U.S.

Trump allies launch new super PAC to bolster GOP candidates in midterms as former President eyes 2024 campaign

The new group, called MAGA, Inc., will merge with an existing Trump-sanctioned super PAC largely overseen by former Florida Attorney General Pam Bondi and former US Ambassador to Germany Richard Grenell. Last month, that group had spent just over $2 million to boost Trump-backed Senate and House candidates in their primary races earlier this year.

“President Trump is committed to saving America, and Make America Great Again, Inc. will ensure it is achieved at the polls in November and beyond,” Trump spokesman Taylor Budowich said in a statement on Friday.

Budowich is tasked with running the new super PAC, along with former Trump campaign aide Steven Cheung, who will serve as communications director; old Trump poll Tony Fabrizio; veteran GOP employee Chris LaCivita, who will become the group’s chief strategist; and Sergio Gor, whose conservative publishing house released Trump’s first post-presidential book (a collection of White House photos and campaign footage) last year and will serve as senior advisor to MAGA, Inc.

Trump’s latest fundraising vehicle was first reported by Politico.

With the November election fast approaching, Trump is under pressure to dive into the mountain of money raised by his leadership PAC, Save America and the Bondi-led group to boost federal and non-federal candidates who drew his support in their primaries, but follow or run too close for comfort against their Democratic opponents. According to the most recently available data from the Federal Election Commission, the former president had more than $103 million in his coffers at the end of August. People familiar with the matter said most of those funds will be transferred to MAGA, Inc., which is expected to begin dispensing immediately in key interim races.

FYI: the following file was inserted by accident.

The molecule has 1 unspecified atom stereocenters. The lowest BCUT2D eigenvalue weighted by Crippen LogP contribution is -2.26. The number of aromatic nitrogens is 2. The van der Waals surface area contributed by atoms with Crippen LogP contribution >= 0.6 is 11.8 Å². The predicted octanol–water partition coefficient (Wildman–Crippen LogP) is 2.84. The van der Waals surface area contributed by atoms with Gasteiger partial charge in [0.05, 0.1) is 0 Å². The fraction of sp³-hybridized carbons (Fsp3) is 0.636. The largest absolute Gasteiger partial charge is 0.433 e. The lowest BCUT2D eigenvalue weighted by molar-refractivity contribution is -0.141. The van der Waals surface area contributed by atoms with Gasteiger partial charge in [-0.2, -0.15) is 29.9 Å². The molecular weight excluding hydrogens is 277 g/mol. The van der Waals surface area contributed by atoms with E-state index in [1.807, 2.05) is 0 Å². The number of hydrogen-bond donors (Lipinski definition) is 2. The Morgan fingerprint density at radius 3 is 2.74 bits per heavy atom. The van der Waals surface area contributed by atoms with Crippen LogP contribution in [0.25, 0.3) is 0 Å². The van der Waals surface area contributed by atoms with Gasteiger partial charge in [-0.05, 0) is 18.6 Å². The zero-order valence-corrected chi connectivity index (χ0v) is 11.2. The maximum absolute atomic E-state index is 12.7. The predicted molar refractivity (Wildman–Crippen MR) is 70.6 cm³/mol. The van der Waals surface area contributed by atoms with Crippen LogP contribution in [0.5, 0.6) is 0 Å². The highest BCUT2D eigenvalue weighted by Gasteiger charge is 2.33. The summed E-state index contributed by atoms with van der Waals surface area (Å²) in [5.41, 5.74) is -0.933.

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Federal data shows that since January 2021, Trump’s main fundraising vehicle, Save America, has contributed more than $8.4 million to candidates and committees at the federal, state, and local levels — a significant amount, but virtually nothing compared to what others have done. major Republican groups have committed and only about $1.4 million more than what the former president spent this cycle in legal fees (nearly $7 million). The pro-GOP Senate leadership fund spends about $205 million on Senate race advertising this cycle, according to a CNN analysis, which includes what the group has already spent and its ad reservations for the following month. Meanwhile, the Congressional Leadership Fund, which is aligned with House Minority Leader Kevin McCarthy, plans to spend $141 million on advertising this fall alone.

Trump associates have long insisted that his spending be topped up by the campaign rallies and fundraisers he’s held on behalf of several Republicans, along with his coveted endorsement, which helped many of his chosen candidates win the contested primaries earlier this year. . But others say the former president’s lack of financial support should not be discounted.

“Trump never went out of his way to help candidates — unless he sees a way it would help him. His camp says, ‘Well, he’s helping them by doing these events,’ which I’d say aren’t that helpful because you never know if Trump is going to insult the candidate,” said Doug Heye, a GOP strategist and former Republican National Committee communications director.

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One person familiar with the new group said it will spend “heavily” on key Senate and governor races this fall, but declined to disclose a target amount of which specific contests the Trump-backed super PAC plans to focus on. Another person close to Trump said the group had been in the planning stages for several months and will likely become part of his campaign apparatus if he makes a third presidential bid, as widely expected.

After looking at months of a pre-midterm launch date for a 2024 campaign, Trump is now waiting to see how Republicans perform in November — hoping to avoid blame if the party’s overall gains disappoint.

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“He is convinced that there is no benefit to doing it before the midterms and there are many potential drawbacks. Right now the target is Q1 next year, but of course once the elections are over he can really handle it do any time.” said a Trump adviser.

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